In the last part of our series we have explained the concepts of contango and backwardation, and we have said what does it mean when the market is in contango or backwardation.
Let me now show you how based on ETFs or ETNs, we can use the contango phenomenon in our benefit. The existence of contango or backwardation is very important for investors who wants to hold a medium or long-term exposition on such ETF. Contango works on these ETFs as a ravage of time that devaluates its price. On the other hand, backward adds additional revenue.
Are you asking why? Just look at the structure of these ETFs. The ETF typically holds an exposure on the first futures contract of the underlying asset to create an exposure on that asset. As time passes and the first futures contract approaches to its due date, ETF sells its exposure for the first futures contract and buys the exposure for the more distant second futures contract.
For example, in the case of a volatile ETN: the mechanism of VXX, even though its price is determined by the market, it is very closely related to the value of the index that follows the portfolio of two nearest futures contracts on the VIX index. So, in a situation where there is the contango on the market, ie the nearest contract is cheaper than the following contract, this instrument loses its value, because it simply does the exact opposite of what a good investor should do, it sells cheaply and buys expensively … simply said, in order to keep the exposure in the instrument, it gets rid of the cheap existing futures contract, while it has to to buy the following expensive futures contract.
Therefore, It is no wonder, that the chart of its development looks like this for the last year:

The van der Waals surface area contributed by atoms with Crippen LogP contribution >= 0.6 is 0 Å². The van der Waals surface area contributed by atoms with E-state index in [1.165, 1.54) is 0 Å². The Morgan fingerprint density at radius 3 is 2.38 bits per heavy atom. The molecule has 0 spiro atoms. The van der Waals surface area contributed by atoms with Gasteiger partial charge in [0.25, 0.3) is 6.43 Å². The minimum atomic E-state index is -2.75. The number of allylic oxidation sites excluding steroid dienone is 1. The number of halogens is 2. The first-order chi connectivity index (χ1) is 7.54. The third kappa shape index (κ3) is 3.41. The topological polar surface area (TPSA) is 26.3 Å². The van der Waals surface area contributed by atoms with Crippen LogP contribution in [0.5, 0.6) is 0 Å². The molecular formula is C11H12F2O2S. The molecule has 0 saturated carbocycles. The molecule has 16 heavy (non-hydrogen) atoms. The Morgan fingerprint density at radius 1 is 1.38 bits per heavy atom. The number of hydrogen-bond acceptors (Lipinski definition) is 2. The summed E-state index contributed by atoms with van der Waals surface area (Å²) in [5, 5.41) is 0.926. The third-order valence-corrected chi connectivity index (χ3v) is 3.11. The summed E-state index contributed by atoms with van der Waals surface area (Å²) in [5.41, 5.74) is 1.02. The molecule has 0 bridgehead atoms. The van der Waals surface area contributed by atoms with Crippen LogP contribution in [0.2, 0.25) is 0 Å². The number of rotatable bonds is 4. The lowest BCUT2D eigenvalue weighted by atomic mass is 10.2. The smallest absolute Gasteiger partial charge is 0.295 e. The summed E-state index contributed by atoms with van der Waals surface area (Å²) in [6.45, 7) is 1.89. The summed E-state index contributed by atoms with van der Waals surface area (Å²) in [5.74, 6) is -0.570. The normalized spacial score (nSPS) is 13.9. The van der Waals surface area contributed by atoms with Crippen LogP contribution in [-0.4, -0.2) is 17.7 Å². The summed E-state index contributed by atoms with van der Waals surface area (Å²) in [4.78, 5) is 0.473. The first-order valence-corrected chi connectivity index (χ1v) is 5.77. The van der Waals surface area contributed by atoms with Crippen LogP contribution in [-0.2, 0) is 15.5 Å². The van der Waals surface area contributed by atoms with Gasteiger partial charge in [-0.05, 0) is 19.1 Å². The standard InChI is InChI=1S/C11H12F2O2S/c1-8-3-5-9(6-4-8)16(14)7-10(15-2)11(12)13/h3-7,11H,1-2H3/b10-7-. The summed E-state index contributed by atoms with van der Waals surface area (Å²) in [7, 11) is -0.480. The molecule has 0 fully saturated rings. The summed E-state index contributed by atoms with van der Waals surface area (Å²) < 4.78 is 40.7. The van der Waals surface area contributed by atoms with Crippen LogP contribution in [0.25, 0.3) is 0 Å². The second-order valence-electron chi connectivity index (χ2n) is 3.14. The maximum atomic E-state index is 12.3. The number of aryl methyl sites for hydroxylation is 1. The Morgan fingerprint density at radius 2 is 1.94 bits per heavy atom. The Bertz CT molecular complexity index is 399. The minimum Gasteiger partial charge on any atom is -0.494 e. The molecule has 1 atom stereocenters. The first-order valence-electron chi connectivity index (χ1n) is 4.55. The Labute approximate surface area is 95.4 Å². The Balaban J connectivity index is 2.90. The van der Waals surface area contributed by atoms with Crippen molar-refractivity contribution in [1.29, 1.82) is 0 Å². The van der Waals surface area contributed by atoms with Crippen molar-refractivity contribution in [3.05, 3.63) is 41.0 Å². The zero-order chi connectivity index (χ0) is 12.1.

Since its launch, VXX has recorded a massive loss of more than 99%, from its initial (recalculated from today’s perspective and totally extreme) level worth of more than 100,000 in 2009, falling to the current 31.20. All this is due to contango effect and its operational mechanism, which virtually excludes it from the long-term holding in an investment portfolio. Moreover, we can read in the manual that this product is intended for short-term possession and protection against sudden and unexpected drops in the market and its long-term possession is not recommended.
Perhaps you may think that in such case the best way would be to go short – speculation on the decline will be the best way. This is, of course, true, but only partially. There are at least 2 reasons why direct short is not the right way to fully use the potential of this phenomenon, especially taking into the account potential risks.
- The significant fall in stock markets and associated rapid growth of VXX – despite the fact that this instrument is declining in the longer term, it is never possible to exclude a situation – maybe just a short term one- when due to increased volatility the VXX will rise sharply (or similar volatile ETF / ETN) – often by hundreds of percent. Therefore, while clean short seems to be a very attractive option with significant profit potential, we recommend especially to beginners to avoid this path. In the case of the opposite trend and the absence of adequate hedging, the losses may be undesirable.
- When shorting volatile ETFs / ETNs, you will often pay so-called borrowing-fee, or borrowing costs for selling speculation, that means in simple terms following: – if you speculate on a decline, you will pay some amount for holding position overnight. The longer you trade, the more you pay.
From our point of view, the use of options – especially secured options such as vertical spreads – seems to be a beneficial and conservative way of profiting from the phenomenon of the long-term decreasing trend of such a structured market. We will talk about it in next part of our series.
In other parts, we will also introduce you other interesting candidates within the ETF / ETN, which are ideal for a long-term short.